SHARK TEETH is a term used to describe the situation when the permanent adult teeth are coming up behind the baby teeth before they have fallen out, resulting in a double row of teeth that’s often concerning for both kids and parents. This usually occurs between the ages of 5-7 years old. Commonly seen on the lower incisors (bottom front teeth) but can also happen when the upper incisors or primary molars grow in.

How are baby teeth replaced? As the adult teeth erupt out of the gums it will encourage the roots of the baby teeth to dissolve.

With SHARK TEETH, the roots have not dissolved quickly enough resulting in two rows of teeth.

Typically, it is only a matter of time before the adult teeth naturally replace it hence, in most cases no treatment is necessary.
Encourage your child to wiggle the baby tooth daily (with their finger or tongue) to loosen it to avoid it causing discomfort to your child when eating.
In some cases, you may notice the adult teeth are almost at the same height as the baby teeth and there is still limited movement in the baby teeth or they may become sore, irritable and inflamed. When this happens, you should bring your child in to have it checked at the dentist where they may need a little help to have the baby tooth extracted.

STILL WORRIED… ASK YOURSELF THESE QUESTIONS!

1. How old is my child and are they in the tooth loss time frame?

2. Is the baby tooth starting to wiggle?

3. Am I worrying about it more than my child?

If you answered yes to these questions, all will probably be ok! However, if you are at all concerned do not hesitate to call us on 03 93728960 or BOOK AN APPOINTMENT to see any of our caring dentists or oral therapists.

OUR FREQUENTLY ASKED QUESTIONS!

Not necessarily, if the baby tooth is wiggling or loose, it is best to wait and see if that tooth will come out naturally on its own. However, if the baby tooth is not loose, your child may need to have their baby tooth extracted.

Should my child have their baby teeth pulled out if their teeth aren’t getting loose?
Every child’s teeth are different. And in many cases, baby teeth may not get loose on “schedule”. In fact, most dental schedules for when a child’s primary teeth are supposed to come in purposefully include wide ranges to account for differences between children. If you are concerned that your child’s baby teeth are not getting loose when they should be, you should schedule a dental appointment that includes x-rays.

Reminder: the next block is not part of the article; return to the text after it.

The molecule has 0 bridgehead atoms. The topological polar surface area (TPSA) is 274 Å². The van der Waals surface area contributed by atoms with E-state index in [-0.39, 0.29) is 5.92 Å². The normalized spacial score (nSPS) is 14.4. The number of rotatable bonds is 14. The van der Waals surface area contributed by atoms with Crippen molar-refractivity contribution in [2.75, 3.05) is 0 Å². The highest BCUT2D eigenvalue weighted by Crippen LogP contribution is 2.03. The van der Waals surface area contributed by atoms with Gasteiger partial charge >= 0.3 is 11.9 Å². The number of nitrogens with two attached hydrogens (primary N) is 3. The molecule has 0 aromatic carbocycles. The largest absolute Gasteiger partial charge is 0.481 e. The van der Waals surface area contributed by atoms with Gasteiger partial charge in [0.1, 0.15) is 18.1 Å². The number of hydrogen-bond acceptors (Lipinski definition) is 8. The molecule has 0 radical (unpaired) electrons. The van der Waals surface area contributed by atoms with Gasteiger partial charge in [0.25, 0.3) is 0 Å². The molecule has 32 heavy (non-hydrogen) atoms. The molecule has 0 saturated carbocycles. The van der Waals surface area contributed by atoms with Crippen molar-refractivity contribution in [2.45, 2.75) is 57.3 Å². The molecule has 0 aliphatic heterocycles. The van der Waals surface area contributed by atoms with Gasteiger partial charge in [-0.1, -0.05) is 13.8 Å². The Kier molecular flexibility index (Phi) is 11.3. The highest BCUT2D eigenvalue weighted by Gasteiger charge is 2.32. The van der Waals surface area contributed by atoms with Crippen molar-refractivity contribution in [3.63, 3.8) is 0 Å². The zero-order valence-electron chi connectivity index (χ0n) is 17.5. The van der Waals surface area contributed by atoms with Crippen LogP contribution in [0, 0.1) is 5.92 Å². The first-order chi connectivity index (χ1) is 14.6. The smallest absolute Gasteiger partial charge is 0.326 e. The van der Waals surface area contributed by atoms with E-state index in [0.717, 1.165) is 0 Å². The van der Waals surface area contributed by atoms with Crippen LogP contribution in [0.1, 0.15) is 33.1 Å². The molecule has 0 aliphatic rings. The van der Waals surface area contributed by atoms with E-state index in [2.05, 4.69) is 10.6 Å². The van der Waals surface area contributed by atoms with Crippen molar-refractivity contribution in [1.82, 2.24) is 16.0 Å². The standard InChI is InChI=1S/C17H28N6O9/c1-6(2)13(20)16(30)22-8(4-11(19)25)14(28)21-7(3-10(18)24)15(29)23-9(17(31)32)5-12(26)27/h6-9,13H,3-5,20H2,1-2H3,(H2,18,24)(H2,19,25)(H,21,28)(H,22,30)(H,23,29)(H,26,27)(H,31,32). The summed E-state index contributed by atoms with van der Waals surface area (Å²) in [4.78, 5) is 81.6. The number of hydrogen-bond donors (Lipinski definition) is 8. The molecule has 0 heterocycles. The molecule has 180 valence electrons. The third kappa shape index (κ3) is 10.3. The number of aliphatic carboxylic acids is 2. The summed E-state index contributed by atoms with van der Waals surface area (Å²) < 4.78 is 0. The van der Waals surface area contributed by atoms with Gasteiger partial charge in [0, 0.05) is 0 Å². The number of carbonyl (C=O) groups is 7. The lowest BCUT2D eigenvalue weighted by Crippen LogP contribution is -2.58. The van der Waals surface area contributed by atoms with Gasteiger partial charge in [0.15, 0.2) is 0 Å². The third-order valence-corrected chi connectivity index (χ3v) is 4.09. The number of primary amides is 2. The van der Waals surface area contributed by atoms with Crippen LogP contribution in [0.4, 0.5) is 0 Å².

If there is a stubborn baby tooth which has been wobbly for a while or causing some discomfort it can be a good idea to encourage your child to “wiggle” the loose baby tooth out with their tongue during the day to help speed up the process.

Permanent teeth coming through behind baby teeth is a normal process, however, you should visit the dentist if you have any concerns. Our team can also assess if any crowding is present and ensure there is enough space for permanent teeth to come through.  Sometimes, if the baby tooth is taking too long to fall out, the dentist may have to assist by removing the tooth. This is a quick procedure and our clinicians are excellent in making your child feel comfortable and relaxed.

Upper teeth too

Not every ectopic eruption happens in the lower front teeth.  Sometimes we see the problem in the upper front teeth and sometimes even the back molars.  If not corrected, there is a higher chance of needing braces or orthodontic treatment as your child gets older.

Dental x-rays give important information to paediatric dentists. This includes seeing how teeth are coming in. In fact, if your child has two rows of teeth your dentist is likely to recommend x-rays or an exam before recommending tooth extraction, that way they can see if there is an issue or if it will resolve itself.

Orthodontists will sometimes recommend what is referred to as an interceptive approach; which includes using braces or other dental instruments on a child’s baby teeth and then doing a second round of braces when the child is older. The interceptive approach argues that by using orthodontic approaches early, you can decrease the time needed during the second round of braces. It is recommended that children see an orthodontist when they are around 8 years old or when their dentist recommends it. This is especially true for children that already have issues with gaps, crowding, or two rows of teeth.

As parents, you likely want to make sure your kid’s teeth are right on schedule. However, it is very common for children to have their teeth come in early or late. Generally, a child’s baby teeth (primary teeth) come in between ages 2 and 3. These teeth will start to get loose around age 6 or 7 to make room for adult teeth. The process of replacing baby teeth with adult teeth will happen over the course of a few years. Even after this, sets of molars will erupt through the gumline with wisdom teeth not appearing until your child is likely an older teenager.


The following diagram shows the eruption (appearance) and shedding (loss) of primary teeth.

Thanks to our wonderful Oral Health Therapist, Tu-Anh.
She works at the Essendon clinic.
If you would like to talk to her or any of our amazing team, about this or any other questions you may have, please contact us on 03 9372 8960.

Tu-Anh